A total Japan must-do, the Nintendo-inspired MariCar Race competitors dress as their characters of choice, and race by the Tokyo Sky Tree and Tokyo Station at 50 mph (no throwing blue shells!). Don’t come unprepared—you’re going to need your driver’s license and passport for this race.

Traveler #3: The Instagram Wizard

If you’re always on the prowl for one-of-a-kind pics, Tokyo’s gorgeous cityscapes are about to blow your mind. Bring the selfie sticks, camera lenses, and GoPros—from spring to winter, Tokyo’s coolest scenes are best #unfiltered.

The Ginza Neighborhood


Japan’s hub for deluxe shopping and afternoon tea, Ginza is the number-one spot to wear your trendiest looks in front of designer HQs (do it for the ‘gram). If we only had a week in Tokyo, Ginza’s bougie treats and eats would be at the top of the list.

Shibuya Crossing

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The definition of organized chaos, Shibuya Crossing is the world’s craziest crosswalk, where hundreds of people head a billion different directions at the same time. A Japan must-visit, Shibuya Crossing is most stunning at nighttime when rivers of people flood neon streets.

Harry Hedgehog Cafe


Full of tiny hedgehogs in teacups, the Harry Hedgehog Cafe is something have to do while you’re in Japan—if nothing else, for the unbelievably cute, jealousy-inducing pics you’ll bring home. (Plus, you’ll get bragging rights for making a hedgehog BFF.)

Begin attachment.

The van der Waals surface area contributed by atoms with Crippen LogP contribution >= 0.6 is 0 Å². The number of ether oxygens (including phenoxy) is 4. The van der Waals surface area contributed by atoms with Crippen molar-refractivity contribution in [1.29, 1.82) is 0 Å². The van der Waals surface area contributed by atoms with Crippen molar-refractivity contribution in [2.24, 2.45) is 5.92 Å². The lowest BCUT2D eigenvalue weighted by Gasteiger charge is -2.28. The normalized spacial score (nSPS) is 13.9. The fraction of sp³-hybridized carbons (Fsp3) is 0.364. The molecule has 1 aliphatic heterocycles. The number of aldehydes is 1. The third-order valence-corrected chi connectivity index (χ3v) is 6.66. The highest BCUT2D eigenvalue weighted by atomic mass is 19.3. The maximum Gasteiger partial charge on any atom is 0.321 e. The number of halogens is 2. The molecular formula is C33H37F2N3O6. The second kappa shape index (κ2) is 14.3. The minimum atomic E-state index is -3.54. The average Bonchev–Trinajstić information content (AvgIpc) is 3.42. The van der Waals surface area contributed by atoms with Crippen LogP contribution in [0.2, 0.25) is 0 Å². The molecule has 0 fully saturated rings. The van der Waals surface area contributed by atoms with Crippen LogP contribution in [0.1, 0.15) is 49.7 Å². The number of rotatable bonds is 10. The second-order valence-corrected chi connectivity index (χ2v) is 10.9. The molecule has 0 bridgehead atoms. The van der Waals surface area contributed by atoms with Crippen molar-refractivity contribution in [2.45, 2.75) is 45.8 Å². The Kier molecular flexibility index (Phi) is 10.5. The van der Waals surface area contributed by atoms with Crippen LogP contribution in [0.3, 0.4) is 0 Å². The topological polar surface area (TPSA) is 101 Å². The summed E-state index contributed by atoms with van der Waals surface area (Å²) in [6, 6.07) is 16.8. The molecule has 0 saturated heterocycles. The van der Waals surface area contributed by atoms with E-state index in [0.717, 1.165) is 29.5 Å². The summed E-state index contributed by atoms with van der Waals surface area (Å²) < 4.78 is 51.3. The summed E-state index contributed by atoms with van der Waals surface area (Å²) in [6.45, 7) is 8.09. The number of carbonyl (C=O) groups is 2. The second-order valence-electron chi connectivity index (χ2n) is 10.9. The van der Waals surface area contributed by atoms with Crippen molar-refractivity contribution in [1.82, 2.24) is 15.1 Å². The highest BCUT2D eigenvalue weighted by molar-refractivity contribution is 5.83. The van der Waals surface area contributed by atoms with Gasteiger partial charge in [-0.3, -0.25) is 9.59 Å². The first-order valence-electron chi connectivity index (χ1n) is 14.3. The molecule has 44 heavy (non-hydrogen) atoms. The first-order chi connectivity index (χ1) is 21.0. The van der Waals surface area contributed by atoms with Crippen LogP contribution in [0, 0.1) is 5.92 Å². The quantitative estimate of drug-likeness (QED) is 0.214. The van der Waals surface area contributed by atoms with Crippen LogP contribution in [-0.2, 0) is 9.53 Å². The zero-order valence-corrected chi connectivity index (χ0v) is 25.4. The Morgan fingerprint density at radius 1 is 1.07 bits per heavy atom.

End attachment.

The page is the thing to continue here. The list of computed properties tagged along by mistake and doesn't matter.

The Meguro River Promenade


Great for both travel veterans or Tokyo first-timers, this lantern-lit walkway is most gorgeous during cherry blossom season and in autumn.



An idyllic spot for swan-boating or grabbing sake from a standing bar, Kichijoji is the perfect green-space for snapshots of a more laid-back Tokyo. Get a taste of local life without the crowds—talk to a trip planner to get the inside scoop on the best times to visit Kichijoji.

Traveler #4: The Thrill Seeker

Want more adrenaline pumping through those veins? Looking to face your fears of heights, the dark, and creepy crawlies? Check out these unforgettable experiences for a spine-tingling Tokyo adventure.

Haunted Tokyo Tour


A hair-raising insight on Tokyo’s paranormal activity, the Haunted Tokyo Tour is spookiest during the Obon holiday, when the dead can cross into the realm of the living.

The Tokyo Sky Tree


With unparalleled 360-degree views of Tokyo and nearby mountains, the astounding heights of Tokyo Sky Tree aren’t for the faint of heart. The glittering 100-foot tower is an ode to the 1960s space age.

The Robot Restaurant

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The Robot Restaurant is Tokyo’s #1 spot for a dinner show. Exhilarating in every sense of the word, this choreographed robot battle (think transformers-meets-cabaret) belongs at the top of your Japan itinerary.

Tokyo Dome baseball games


The USA might be the birthplace of baseball, but Japan is where people go bonkers for Tokyo Dome baseball games, you won’t be able to sit as crazy fans scream, jump, and root for the home team (the Tokyo Giants).

Traveler #5: The Foodie

Shamelessly plan your trip around insanely delicious food found only in Tokyo—zero judgment from us! Since Tokyo is a cultural melting pot, you’ll experience authentic Japanese flavors mixed with international spices and sweets.